This is the plan IF floodwaters contaminate Myrtle Beach area drinking water

Floodwaters from Hurricane Florence aren’t expected to impact Grand Strand residents’ water quality, but if it does, residents will be asked to cut their water consumption in half.

The Grand Strand Water and Sewer Authority noted in a release that it does not anticipate any issues at its Myrtle Beach Water Treatment Plant, which pulls water from the Intracoastal Waterway, but it will continue to monitor water quality to ensure it meets or exceeds state and federal standards.

If officials suspect an issue, the Myrtle Beach plant will be temporarily shut down and water service to that system will be provided by the authority’s Bull Creek Regional Water Treatment Plant, which pulls water from Bull Creek, according to the release.

The Myrtle Beach plant treats up to 40 million gallons of water per day, while the Bull Creek plant treats up to 45 million gallons per day, according to GSWSA’s website.

If the authority shuts down service at the Myrtle Beach plant, residents that are customers of GSWSA, City of Myrtle Beach, City of North Myrtle Beach, City of Conway, town of Loris and Little River Water and Sewer Co. will be required to cut their water consumption in half to sustain all systems, the release states.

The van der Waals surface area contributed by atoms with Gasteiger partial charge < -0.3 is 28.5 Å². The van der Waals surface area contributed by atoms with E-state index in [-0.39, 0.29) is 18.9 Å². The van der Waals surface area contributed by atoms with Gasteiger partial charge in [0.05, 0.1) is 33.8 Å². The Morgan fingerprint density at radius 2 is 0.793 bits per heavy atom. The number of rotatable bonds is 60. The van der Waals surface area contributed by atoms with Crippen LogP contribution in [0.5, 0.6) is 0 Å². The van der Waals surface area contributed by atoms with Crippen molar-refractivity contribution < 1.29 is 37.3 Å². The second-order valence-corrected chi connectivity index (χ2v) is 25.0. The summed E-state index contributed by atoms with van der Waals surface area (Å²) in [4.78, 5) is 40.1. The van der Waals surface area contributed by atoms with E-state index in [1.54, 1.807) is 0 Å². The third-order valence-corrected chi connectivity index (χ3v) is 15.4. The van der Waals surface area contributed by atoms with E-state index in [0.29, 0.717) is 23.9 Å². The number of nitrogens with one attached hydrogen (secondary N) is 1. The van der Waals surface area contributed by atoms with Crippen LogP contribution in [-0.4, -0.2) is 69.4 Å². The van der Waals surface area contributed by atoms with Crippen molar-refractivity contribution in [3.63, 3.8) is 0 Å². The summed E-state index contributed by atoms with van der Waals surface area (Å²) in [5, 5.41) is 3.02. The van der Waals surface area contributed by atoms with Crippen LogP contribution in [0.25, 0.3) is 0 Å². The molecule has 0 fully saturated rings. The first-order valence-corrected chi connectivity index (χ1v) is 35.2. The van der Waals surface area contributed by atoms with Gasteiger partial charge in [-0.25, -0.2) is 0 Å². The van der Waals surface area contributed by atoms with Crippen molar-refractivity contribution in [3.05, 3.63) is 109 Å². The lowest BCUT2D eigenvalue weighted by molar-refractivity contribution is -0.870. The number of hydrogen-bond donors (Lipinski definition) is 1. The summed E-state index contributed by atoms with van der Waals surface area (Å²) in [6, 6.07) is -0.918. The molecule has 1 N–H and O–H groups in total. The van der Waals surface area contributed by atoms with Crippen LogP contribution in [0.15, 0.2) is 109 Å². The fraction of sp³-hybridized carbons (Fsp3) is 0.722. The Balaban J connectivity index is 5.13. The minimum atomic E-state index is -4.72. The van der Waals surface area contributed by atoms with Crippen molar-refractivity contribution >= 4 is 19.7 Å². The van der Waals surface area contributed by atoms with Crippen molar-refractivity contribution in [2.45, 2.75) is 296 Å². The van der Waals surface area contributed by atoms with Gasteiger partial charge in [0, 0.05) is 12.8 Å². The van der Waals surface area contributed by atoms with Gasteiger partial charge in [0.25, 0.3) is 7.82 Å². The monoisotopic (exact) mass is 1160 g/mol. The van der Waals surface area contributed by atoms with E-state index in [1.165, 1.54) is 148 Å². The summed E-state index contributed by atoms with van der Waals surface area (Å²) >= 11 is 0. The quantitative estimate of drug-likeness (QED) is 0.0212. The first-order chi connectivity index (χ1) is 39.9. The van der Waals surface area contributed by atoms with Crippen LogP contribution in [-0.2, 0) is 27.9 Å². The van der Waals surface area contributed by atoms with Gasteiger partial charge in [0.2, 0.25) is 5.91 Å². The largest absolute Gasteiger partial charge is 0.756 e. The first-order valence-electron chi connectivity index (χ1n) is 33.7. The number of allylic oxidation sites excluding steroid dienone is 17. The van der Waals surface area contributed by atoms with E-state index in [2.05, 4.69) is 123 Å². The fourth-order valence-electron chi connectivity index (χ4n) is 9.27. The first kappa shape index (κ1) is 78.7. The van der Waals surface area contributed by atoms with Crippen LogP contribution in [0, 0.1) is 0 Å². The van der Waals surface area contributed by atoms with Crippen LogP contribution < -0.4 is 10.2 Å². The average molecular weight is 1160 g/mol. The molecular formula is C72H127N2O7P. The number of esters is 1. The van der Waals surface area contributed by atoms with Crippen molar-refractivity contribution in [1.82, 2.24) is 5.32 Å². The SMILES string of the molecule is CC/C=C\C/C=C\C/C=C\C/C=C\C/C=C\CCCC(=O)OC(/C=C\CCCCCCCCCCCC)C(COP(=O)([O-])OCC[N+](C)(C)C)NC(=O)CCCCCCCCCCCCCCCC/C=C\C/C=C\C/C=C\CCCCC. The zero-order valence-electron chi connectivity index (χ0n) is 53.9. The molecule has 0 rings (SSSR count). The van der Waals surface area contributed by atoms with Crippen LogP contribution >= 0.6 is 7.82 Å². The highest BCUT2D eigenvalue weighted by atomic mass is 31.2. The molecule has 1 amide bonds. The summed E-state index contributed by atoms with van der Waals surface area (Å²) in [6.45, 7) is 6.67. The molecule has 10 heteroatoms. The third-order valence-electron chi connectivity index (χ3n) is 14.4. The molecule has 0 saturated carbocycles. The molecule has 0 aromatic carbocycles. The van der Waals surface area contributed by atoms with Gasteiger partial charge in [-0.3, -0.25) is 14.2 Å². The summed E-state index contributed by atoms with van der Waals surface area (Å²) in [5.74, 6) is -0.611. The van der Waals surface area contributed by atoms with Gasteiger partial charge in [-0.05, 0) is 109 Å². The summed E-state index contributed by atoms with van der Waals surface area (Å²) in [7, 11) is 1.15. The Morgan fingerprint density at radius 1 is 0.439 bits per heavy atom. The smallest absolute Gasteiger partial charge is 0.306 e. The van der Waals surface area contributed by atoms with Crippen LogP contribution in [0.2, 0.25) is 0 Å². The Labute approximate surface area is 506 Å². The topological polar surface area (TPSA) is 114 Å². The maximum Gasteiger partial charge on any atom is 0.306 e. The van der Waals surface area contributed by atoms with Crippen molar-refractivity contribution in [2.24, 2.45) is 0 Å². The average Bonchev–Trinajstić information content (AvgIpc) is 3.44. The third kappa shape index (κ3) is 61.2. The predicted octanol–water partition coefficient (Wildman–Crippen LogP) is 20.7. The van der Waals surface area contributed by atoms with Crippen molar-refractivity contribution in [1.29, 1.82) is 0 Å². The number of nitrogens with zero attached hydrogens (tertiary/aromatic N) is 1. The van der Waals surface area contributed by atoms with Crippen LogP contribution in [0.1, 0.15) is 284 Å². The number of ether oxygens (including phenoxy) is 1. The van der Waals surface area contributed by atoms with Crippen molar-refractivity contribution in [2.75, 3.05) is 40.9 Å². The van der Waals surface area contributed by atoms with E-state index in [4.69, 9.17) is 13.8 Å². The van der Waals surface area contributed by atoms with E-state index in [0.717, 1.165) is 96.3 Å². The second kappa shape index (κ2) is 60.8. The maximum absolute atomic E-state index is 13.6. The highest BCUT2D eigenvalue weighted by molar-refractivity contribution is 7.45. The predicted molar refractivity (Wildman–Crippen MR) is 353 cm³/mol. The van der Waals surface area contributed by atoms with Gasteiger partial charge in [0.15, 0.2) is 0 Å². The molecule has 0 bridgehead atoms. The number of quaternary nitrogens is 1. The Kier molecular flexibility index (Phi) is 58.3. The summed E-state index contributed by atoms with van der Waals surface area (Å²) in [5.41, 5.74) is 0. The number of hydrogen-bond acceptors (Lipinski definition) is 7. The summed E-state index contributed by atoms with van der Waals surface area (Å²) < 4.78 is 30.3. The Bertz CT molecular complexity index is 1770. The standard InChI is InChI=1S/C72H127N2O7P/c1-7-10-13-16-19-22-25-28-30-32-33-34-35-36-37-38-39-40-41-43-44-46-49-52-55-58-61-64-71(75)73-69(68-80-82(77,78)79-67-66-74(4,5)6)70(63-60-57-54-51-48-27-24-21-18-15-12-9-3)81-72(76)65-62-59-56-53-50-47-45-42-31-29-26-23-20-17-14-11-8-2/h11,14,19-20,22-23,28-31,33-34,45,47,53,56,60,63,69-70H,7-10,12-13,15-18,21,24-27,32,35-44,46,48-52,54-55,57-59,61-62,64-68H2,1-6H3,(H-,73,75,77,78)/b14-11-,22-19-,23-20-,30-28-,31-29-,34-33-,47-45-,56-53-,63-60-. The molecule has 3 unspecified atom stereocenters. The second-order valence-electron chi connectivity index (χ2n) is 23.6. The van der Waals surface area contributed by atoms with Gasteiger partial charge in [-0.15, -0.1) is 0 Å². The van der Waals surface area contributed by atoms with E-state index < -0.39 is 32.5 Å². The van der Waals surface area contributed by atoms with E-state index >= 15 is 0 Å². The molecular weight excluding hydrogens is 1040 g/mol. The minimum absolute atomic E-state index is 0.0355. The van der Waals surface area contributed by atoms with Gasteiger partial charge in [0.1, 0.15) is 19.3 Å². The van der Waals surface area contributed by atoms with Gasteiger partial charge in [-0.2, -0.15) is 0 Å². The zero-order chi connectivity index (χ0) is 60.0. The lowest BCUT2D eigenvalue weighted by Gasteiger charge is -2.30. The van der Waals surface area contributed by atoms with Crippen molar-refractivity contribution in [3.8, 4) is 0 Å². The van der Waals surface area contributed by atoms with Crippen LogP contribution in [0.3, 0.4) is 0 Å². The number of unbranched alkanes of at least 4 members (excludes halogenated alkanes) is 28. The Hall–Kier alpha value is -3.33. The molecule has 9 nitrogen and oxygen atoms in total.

Customers with questions or concerns can contact the authority at 843-443-8200.

The Georgetown County Water and Sewer District does not expect water quality problems from the Waccamaw Neck Water Treatment Plant, but it is asking those who live in Garden City, Murrells Inlet, Huntington Beach, Litchfield Beach, Pawleys Island, Prince George and Debordieu to temporarily reduce their water usage by 50 percent until further notice.

The GCWSD and DHEC will continue to monitor the water quality during this time.

Customers with questions or concerns cant contact GCWSD at 843-546-8408.

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